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No significant rise in cancer deaths in 3-Mile Island residents over 20 years, says Pitt

PITTSBURGH, Nov. 1 In a 20-year follow-up study of mortality data on residents living within a five-mile radius of Three Mile Island (TMI), researchers at the University of Pittsburgh's Graduate School of Public Health (GSPH) found no significant increase overall in deaths from cancer. The findings were published Friday, Nov. 1, on the Web site of Environmental Health Perspectives, http://ehis.niehs.nih.gov, a journal of the National Institutes of Health's National Institute of Environmental Health Sciences. The paper will appear in the March 2003 issue of the journal.

"This survey of data, which covers the normal latency period for most cancers, confirms our earlier analysis that radioactivity released during the nuclear accident at TMI does not appear to have caused an overall increase in cancer deaths among residents of that area over the follow-up period, l979 to l998," said Evelyn Talbott, Dr.P.H., professor of epidemiology at GSPH and principal investigator on the study. Dr. Talbott's previous study, published in the June 2000 issue of Environmental Health Perspectives, analyzed 13 years of mortality data.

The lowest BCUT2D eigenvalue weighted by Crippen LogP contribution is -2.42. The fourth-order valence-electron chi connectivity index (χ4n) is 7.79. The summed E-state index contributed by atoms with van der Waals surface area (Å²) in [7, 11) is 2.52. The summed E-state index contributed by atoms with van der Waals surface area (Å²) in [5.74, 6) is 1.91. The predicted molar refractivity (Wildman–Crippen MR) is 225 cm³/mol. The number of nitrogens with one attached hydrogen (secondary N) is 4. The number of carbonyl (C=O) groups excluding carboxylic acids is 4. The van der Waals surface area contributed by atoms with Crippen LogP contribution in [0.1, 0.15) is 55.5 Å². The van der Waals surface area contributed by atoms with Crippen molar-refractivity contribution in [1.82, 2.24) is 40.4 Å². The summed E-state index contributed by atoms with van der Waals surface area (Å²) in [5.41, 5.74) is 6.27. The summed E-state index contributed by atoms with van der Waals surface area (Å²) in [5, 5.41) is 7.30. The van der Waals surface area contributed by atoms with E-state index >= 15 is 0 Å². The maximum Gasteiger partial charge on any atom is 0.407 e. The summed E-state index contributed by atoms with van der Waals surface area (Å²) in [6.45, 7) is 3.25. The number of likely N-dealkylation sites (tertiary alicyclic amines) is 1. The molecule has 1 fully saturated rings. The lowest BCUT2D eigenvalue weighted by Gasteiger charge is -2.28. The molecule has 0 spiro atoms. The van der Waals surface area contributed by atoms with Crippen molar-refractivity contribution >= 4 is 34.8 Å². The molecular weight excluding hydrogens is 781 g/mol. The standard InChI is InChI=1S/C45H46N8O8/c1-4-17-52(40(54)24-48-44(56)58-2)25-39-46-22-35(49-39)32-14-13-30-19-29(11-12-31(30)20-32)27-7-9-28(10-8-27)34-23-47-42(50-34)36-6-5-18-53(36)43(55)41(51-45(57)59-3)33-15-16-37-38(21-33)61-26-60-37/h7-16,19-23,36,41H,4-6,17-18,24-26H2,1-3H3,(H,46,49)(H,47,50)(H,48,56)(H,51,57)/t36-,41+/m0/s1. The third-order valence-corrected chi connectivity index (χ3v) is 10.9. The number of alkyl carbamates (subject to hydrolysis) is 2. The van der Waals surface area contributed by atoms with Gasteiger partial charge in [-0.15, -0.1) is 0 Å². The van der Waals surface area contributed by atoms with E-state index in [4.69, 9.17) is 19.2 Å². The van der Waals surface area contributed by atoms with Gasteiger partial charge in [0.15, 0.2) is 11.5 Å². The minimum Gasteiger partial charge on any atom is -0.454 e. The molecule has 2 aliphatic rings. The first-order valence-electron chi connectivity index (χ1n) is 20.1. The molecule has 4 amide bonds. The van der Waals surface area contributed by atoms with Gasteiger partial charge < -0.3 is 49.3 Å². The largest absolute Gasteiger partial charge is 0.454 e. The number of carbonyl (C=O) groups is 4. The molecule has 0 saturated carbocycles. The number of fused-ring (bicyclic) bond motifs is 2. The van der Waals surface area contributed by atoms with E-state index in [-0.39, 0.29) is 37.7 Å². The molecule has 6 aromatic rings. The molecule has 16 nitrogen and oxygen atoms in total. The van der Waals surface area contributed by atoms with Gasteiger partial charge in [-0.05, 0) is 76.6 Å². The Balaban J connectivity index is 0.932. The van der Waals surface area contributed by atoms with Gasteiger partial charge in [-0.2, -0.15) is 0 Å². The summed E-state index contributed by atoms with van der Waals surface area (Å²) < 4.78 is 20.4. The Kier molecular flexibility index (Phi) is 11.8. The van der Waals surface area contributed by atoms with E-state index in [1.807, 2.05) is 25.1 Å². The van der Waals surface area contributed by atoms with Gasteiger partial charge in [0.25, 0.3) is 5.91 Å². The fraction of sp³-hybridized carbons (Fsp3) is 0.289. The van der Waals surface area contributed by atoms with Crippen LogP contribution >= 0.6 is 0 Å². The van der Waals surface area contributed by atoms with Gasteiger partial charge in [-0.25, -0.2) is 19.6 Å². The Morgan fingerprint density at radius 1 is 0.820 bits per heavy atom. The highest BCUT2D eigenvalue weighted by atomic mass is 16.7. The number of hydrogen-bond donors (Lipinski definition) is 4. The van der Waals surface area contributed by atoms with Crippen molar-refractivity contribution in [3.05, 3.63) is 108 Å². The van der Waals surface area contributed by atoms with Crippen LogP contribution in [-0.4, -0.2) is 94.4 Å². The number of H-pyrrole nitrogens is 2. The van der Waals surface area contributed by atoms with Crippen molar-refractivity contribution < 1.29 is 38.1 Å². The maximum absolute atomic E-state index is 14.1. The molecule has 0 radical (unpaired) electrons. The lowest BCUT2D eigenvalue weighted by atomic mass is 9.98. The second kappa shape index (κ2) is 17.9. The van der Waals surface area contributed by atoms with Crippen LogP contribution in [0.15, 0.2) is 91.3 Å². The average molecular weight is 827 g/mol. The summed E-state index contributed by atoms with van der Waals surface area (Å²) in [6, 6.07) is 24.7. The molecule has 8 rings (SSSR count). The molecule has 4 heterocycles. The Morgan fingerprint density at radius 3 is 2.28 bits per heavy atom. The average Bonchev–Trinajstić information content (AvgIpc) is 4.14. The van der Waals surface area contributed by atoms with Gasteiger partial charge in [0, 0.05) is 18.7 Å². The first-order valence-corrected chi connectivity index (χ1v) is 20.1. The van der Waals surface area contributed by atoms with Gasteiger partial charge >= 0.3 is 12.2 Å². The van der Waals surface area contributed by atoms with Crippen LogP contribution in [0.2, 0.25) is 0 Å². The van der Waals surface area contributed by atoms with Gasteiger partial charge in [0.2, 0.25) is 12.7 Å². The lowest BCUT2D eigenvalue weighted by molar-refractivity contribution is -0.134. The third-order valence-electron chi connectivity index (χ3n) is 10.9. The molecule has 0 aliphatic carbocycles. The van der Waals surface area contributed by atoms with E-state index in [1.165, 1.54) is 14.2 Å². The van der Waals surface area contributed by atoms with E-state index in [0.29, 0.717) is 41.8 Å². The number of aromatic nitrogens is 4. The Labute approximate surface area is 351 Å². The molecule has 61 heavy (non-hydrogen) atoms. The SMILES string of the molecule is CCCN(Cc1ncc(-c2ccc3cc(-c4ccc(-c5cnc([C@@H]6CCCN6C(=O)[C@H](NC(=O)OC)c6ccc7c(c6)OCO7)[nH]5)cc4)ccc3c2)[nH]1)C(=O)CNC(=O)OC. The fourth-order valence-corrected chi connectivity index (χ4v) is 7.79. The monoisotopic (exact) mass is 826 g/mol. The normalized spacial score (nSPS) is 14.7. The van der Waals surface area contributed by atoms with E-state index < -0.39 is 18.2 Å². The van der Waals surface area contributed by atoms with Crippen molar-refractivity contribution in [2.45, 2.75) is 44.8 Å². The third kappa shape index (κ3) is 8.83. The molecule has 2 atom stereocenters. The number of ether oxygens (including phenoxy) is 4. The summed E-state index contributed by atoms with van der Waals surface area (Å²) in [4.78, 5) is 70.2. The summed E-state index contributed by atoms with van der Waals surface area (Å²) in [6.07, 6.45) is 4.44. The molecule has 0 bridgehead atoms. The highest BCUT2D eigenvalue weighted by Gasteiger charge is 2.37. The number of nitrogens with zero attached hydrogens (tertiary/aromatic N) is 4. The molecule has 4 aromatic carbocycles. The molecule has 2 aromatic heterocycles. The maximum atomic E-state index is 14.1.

The TMI incident occurred at a nuclear power plant near Harrisburg, Pa., on March 29, 1979, when a reactor leaked small amounts of radioactive gases. Scientists have calculated that the average person present in the area during the 10 days following the incident was exposed to considerably less radiation than the annual dose an individual receives from the everyday environment in the United States. However, little is known about the long-term health effects of low-level radiation.

The current University of Pittsburgh study examined causes of death that included heart disease and malignancies as well as specific cancers known to be sensitive to radioactivity: bronchus, trachea and lung; breast (women only); lymphatic and hematopoietic tissue (blood-forming organs), excluding chronic lymphocytic
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Contact: Kathryn Duda
412-647-3555
University of Pittsburgh Medical Center
1-Nov-2002


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